Beginnings: HACP Established 1937
On August 26, 1937, following the signing of the U.S. Housing Act, the City Council of Pittsburgh created the Pittsburgh Housing Authority. The Act was intended to provide for the elimination of unsafe and unsanitary housing conditions, the eradication of slums, and the provision of decent, safe and sanitary dwellings for families of low income. The Pittsburgh Housing Authority was the first in Pennsylvania and one of the first in the nation.
HACP’s first action, the development of Bedford Dwellings, was approved by President Franklin D. Roosevelt, in 1938. Over the next two years, the Authority cleared 19 acres of slums along a hillcrest overlooking the Allegheny River to create the 420 apartments of Bedford Dwellings. On July 15, 1940, the first HACP tenant moved into an apartment on Bedford Avenue. In that same year, on Oct. 9, 1940, President Roosevelt dedicated Addison Terrace (now know as Skyline Terrace), in front of a crowd of nearly 30,000 Pittsburghers.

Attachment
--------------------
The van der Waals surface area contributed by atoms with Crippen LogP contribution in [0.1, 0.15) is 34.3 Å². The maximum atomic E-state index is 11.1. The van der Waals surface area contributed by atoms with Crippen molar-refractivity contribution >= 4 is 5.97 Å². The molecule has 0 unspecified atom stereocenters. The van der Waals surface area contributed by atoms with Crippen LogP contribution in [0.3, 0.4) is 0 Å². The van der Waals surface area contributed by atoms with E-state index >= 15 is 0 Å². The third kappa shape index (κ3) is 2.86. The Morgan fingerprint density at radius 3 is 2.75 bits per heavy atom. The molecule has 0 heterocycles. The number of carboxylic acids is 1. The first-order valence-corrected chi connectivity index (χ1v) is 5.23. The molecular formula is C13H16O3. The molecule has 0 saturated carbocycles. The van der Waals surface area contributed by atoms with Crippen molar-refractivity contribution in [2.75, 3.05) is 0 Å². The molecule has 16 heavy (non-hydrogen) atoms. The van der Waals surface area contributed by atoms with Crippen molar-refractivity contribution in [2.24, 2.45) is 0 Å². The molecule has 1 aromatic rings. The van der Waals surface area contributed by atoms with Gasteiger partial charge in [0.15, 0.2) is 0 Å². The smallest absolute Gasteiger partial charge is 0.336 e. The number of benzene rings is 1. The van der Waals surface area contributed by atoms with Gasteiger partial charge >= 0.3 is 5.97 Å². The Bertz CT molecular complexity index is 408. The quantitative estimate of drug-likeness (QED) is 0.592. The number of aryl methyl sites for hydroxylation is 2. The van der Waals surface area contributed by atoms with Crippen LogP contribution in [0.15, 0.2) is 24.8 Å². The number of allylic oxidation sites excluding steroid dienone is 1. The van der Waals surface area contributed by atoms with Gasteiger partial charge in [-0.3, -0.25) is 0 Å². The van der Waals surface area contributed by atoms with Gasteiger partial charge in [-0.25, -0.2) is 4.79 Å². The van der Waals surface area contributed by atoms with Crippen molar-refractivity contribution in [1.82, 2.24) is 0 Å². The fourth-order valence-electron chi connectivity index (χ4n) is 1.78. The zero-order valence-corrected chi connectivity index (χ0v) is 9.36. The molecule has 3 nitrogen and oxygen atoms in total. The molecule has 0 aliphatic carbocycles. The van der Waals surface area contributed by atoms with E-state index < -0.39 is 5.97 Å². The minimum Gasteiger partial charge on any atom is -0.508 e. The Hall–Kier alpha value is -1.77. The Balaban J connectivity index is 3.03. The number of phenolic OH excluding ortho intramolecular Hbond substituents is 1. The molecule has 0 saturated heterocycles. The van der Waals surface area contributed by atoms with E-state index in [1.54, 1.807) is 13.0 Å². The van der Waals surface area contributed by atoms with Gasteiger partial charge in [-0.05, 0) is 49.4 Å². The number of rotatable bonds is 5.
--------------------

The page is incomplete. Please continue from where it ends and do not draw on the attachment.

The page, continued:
From 1939 to 1944, in spite of massive social, financial and human problems, a total of seven housing developments were constructed: Bedford Dwellings, Addison Terrace, Allequippa Terrace, Arlington Heights, Allegheny Dwellings, Glen Hazel Heights and Broadhead Manor. These developments, however, were not sufficient to keep up with the growing need for housing. This was partly due to two of the developments, Broadhead Manor and Glen Hazel Heights, being designated as war housing during World War II.
After the war, life began to return to normal, and in 1949 HACP built two more communities, Bedford Addition and St. Clair Village. As public housing facilities grew in the City of Pittsburgh, so did the activities provided for the residents of the communities. Programs were implemented by the Red Cross, Carnegie Library, the Board of Education, and Parks and Recreation. Residents also participated in sports, arts and crafts, social clubs, carnivals and parties.